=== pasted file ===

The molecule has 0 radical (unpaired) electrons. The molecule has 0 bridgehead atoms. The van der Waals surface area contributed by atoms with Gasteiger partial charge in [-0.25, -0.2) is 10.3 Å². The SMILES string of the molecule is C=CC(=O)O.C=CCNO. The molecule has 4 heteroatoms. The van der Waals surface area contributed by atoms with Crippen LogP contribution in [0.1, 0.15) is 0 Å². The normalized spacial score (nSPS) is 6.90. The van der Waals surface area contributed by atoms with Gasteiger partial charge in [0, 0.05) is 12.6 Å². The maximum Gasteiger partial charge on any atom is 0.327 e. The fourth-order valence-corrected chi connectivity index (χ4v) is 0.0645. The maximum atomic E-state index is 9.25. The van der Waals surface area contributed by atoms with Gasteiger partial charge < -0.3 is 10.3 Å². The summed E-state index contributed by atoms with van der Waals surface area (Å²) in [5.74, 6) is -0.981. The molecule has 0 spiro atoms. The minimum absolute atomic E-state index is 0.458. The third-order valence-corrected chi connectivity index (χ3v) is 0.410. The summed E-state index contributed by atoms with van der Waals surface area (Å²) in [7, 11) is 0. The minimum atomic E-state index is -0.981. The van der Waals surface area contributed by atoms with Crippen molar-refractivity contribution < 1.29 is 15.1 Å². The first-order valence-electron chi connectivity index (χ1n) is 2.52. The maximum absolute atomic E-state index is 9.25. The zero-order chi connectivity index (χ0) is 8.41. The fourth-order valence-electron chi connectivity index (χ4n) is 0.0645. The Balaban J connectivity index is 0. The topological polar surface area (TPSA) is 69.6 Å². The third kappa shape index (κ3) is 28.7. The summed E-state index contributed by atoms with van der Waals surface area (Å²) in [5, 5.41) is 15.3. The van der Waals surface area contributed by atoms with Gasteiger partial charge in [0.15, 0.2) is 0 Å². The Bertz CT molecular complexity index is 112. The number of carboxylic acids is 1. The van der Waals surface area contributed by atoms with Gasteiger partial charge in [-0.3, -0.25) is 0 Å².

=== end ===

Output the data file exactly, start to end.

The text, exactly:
The molecule has 0 radical (unpaired) electrons. The molecule has 0 bridgehead atoms. The van der Waals surface area contributed by atoms with Gasteiger partial charge in [-0.25, -0.2) is 10.3 Å². The SMILES string of the molecule is C=CC(=O)O.C=CCNO. The molecule has 4 heteroatoms. The van der Waals surface area contributed by atoms with Crippen LogP contribution in [0.1, 0.15) is 0 Å². The normalized spacial score (nSPS) is 6.90. The van der Waals surface area contributed by atoms with Gasteiger partial charge in [0, 0.05) is 12.6 Å². The maximum Gasteiger partial charge on any atom is 0.327 e. The fourth-order valence-corrected chi connectivity index (χ4v) is 0.0645. The maximum atomic E-state index is 9.25. The van der Waals surface area contributed by atoms with Gasteiger partial charge < -0.3 is 10.3 Å². The summed E-state index contributed by atoms with van der Waals surface area (Å²) in [5.74, 6) is -0.981. The molecule has 0 spiro atoms. The minimum absolute atomic E-state index is 0.458. The third-order valence-corrected chi connectivity index (χ3v) is 0.410. The summed E-state index contributed by atoms with van der Waals surface area (Å²) in [7, 11) is 0. The minimum atomic E-state index is -0.981. The van der Waals surface area contributed by atoms with Crippen molar-refractivity contribution < 1.29 is 15.1 Å². The first-order valence-electron chi connectivity index (χ1n) is 2.52. The maximum absolute atomic E-state index is 9.25. The zero-order chi connectivity index (χ0) is 8.41. The fourth-order valence-electron chi connectivity index (χ4n) is 0.0645. The Balaban J connectivity index is 0. The topological polar surface area (TPSA) is 69.6 Å². The third kappa shape index (κ3) is 28.7. The summed E-state index contributed by atoms with van der Waals surface area (Å²) in [5, 5.41) is 15.3. The van der Waals surface area contributed by atoms with Gasteiger partial charge in [0.15, 0.2) is 0 Å². The Bertz CT molecular complexity index is 112. The number of carboxylic acids is 1. The van der Waals surface area contributed by atoms with Gasteiger partial charge in [-0.3, -0.25) is 0 Å².